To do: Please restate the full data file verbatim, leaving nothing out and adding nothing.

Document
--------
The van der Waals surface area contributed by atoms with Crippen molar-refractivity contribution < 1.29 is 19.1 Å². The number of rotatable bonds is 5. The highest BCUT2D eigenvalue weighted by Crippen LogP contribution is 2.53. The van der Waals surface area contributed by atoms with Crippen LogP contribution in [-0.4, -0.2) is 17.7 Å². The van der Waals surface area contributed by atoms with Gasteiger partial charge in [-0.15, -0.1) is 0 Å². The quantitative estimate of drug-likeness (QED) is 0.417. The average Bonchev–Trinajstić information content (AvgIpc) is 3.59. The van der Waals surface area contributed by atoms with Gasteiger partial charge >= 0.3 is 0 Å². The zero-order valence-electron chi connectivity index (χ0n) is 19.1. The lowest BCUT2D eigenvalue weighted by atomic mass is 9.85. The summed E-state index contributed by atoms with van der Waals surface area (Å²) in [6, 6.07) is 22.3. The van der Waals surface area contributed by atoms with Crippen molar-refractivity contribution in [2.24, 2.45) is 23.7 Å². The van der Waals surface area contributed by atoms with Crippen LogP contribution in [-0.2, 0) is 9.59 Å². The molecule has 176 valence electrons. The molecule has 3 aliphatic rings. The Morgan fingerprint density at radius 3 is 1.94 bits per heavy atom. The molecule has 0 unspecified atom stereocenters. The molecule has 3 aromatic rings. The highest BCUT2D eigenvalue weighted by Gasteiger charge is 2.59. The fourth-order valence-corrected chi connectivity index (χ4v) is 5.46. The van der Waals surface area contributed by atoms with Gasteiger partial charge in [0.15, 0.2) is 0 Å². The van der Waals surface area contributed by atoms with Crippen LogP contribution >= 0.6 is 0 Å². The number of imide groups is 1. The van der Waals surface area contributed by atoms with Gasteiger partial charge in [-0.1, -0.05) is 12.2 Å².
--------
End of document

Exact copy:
The van der Waals surface area contributed by atoms with Crippen molar-refractivity contribution < 1.29 is 19.1 Å². The number of rotatable bonds is 5. The highest BCUT2D eigenvalue weighted by Crippen LogP contribution is 2.53. The van der Waals surface area contributed by atoms with Crippen LogP contribution in [-0.4, -0.2) is 17.7 Å². The van der Waals surface area contributed by atoms with Gasteiger partial charge in [-0.15, -0.1) is 0 Å². The quantitative estimate of drug-likeness (QED) is 0.417. The average Bonchev–Trinajstić information content (AvgIpc) is 3.59. The van der Waals surface area contributed by atoms with Gasteiger partial charge >= 0.3 is 0 Å². The zero-order valence-electron chi connectivity index (χ0n) is 19.1. The lowest BCUT2D eigenvalue weighted by atomic mass is 9.85. The summed E-state index contributed by atoms with van der Waals surface area (Å²) in [6, 6.07) is 22.3. The van der Waals surface area contributed by atoms with Crippen molar-refractivity contribution in [2.24, 2.45) is 23.7 Å². The van der Waals surface area contributed by atoms with Crippen LogP contribution in [-0.2, 0) is 9.59 Å². The molecule has 176 valence electrons. The molecule has 3 aliphatic rings. The Morgan fingerprint density at radius 3 is 1.94 bits per heavy atom. The molecule has 0 unspecified atom stereocenters. The molecule has 3 aromatic rings. The highest BCUT2D eigenvalue weighted by Gasteiger charge is 2.59. The fourth-order valence-corrected chi connectivity index (χ4v) is 5.46. The van der Waals surface area contributed by atoms with Gasteiger partial charge in [0.15, 0.2) is 0 Å². The van der Waals surface area contributed by atoms with Crippen LogP contribution >= 0.6 is 0 Å². The number of imide groups is 1. The van der Waals surface area contributed by atoms with Gasteiger partial charge in [-0.1, -0.05) is 12.2 Å².